In the case of nurse practitioners, that means the right to “full practice authority” without physician oversight. Under that authority—currently permitted in 22 states and D.C.—nurse practitioners have autonomy to diagnose patients, order and interpret tests, and manage treatments, including prescribing controlled substances. In other states, something akin to a permission slip from a doctor is necessary for some of those practices.
The Hopkins campaign echoes similar calls this spring from the American Association for Nurse Practitioners and U.S. Secretary of Health and Human Services Alex Azar, all with the same goal: increase the flexibility of nurses to respond to the nation’s health crisis.
During the pandemic, five states have temporarily suspended existing practice agreements, according to the AANP, while others have tweaked restrictions or allowed executive orders to expire in order to grant nurses more authority. Other states haven’t moved.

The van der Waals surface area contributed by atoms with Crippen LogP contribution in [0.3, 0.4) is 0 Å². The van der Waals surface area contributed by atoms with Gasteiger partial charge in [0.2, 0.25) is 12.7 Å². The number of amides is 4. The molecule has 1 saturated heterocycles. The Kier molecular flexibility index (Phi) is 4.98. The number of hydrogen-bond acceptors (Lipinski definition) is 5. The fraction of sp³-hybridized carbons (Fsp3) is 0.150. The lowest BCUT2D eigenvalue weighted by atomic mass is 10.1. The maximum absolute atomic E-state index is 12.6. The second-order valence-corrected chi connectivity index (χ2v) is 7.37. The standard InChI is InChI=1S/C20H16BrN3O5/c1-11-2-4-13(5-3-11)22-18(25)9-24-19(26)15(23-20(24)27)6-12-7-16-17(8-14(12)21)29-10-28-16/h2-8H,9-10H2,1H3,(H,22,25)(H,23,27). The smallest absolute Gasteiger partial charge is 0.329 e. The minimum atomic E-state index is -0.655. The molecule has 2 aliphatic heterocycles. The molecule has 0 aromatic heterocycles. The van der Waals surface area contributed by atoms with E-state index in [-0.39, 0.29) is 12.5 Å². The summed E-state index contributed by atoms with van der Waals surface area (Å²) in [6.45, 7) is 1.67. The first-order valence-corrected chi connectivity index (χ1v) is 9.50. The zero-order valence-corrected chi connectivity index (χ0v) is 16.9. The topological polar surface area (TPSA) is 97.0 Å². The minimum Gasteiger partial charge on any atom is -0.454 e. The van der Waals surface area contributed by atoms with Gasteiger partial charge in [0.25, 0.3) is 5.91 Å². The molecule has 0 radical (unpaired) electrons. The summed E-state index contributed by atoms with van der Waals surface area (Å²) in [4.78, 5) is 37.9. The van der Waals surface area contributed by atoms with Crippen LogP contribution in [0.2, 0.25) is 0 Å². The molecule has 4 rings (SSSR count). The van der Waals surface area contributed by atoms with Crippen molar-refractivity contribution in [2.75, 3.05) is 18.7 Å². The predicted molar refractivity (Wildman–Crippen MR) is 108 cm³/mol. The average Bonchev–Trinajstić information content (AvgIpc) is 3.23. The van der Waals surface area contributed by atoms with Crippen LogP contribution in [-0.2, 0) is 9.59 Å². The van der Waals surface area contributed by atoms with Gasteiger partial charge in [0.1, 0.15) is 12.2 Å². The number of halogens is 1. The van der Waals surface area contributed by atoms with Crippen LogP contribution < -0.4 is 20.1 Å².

The patchwork of responses reflects the national disharmony on the issue. Well before COVID-19, this was a contentious topic in health care policy debates. But some nursing advocates see the present as a make-or-break moment to press for more lasting changes.
“I can say with confidence that right now the world is watching us,” Davidson says. “We as nurses must grab hold of this opportunity to advocate for our profession and the protection of populations we serve.”
In recent memory, Hurricane Katrina and Hurricane Sandy similarly highlighted barriers preventing nurses from performing to the extent of their training. According to Roman Galperin, an associate professor of management at the Johns Hopkins Carey Business School, the “massively publicized shortages of physicians” during President Clinton’s health care reform in the 1990s and the advent of Obamacare also ushered in changes for nursing.
“The arguments were essentially the same,” Galperin says. “The nursing profession’s response was: ‘We are here, we have the skills, but we don’t have the rights.'”